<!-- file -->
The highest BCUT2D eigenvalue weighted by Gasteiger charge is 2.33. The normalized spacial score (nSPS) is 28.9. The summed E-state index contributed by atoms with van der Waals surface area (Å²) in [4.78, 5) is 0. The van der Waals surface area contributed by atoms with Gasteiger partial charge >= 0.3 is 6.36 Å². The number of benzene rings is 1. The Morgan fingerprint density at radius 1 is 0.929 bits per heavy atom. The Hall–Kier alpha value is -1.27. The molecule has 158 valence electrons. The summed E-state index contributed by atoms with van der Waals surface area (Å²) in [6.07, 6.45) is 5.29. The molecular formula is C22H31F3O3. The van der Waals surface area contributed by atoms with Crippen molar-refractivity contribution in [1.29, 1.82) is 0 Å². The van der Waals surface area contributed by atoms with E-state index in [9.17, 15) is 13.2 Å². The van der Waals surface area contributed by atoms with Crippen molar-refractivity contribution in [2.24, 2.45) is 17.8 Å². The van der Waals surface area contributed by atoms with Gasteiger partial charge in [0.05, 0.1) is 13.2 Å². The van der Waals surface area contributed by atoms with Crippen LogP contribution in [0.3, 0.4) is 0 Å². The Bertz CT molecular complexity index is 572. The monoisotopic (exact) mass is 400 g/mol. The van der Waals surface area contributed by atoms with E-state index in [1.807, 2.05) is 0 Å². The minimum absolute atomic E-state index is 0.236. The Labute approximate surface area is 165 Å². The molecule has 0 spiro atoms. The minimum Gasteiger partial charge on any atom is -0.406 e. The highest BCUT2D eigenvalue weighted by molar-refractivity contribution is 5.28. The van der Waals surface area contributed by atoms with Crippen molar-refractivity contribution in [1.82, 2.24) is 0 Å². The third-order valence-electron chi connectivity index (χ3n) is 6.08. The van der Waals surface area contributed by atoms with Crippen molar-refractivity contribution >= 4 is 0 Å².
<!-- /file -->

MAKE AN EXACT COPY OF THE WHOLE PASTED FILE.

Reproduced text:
The highest BCUT2D eigenvalue weighted by Gasteiger charge is 2.33. The normalized spacial score (nSPS) is 28.9. The summed E-state index contributed by atoms with van der Waals surface area (Å²) in [4.78, 5) is 0. The van der Waals surface area contributed by atoms with Gasteiger partial charge >= 0.3 is 6.36 Å². The number of benzene rings is 1. The Morgan fingerprint density at radius 1 is 0.929 bits per heavy atom. The Hall–Kier alpha value is -1.27. The molecule has 158 valence electrons. The summed E-state index contributed by atoms with van der Waals surface area (Å²) in [6.07, 6.45) is 5.29. The molecular formula is C22H31F3O3. The van der Waals surface area contributed by atoms with Crippen molar-refractivity contribution in [1.29, 1.82) is 0 Å². The van der Waals surface area contributed by atoms with E-state index in [9.17, 15) is 13.2 Å². The van der Waals surface area contributed by atoms with Crippen molar-refractivity contribution in [2.24, 2.45) is 17.8 Å². The van der Waals surface area contributed by atoms with Gasteiger partial charge in [0.05, 0.1) is 13.2 Å². The van der Waals surface area contributed by atoms with Crippen LogP contribution in [0.3, 0.4) is 0 Å². The Bertz CT molecular complexity index is 572. The monoisotopic (exact) mass is 400 g/mol. The van der Waals surface area contributed by atoms with E-state index in [1.807, 2.05) is 0 Å². The minimum absolute atomic E-state index is 0.236. The Labute approximate surface area is 165 Å². The molecule has 0 spiro atoms. The minimum Gasteiger partial charge on any atom is -0.406 e. The highest BCUT2D eigenvalue weighted by molar-refractivity contribution is 5.28. The van der Waals surface area contributed by atoms with Crippen molar-refractivity contribution in [1.82, 2.24) is 0 Å². The third-order valence-electron chi connectivity index (χ3n) is 6.08. The van der Waals surface area contributed by atoms with Crippen molar-refractivity contribution >= 4 is 0 Å².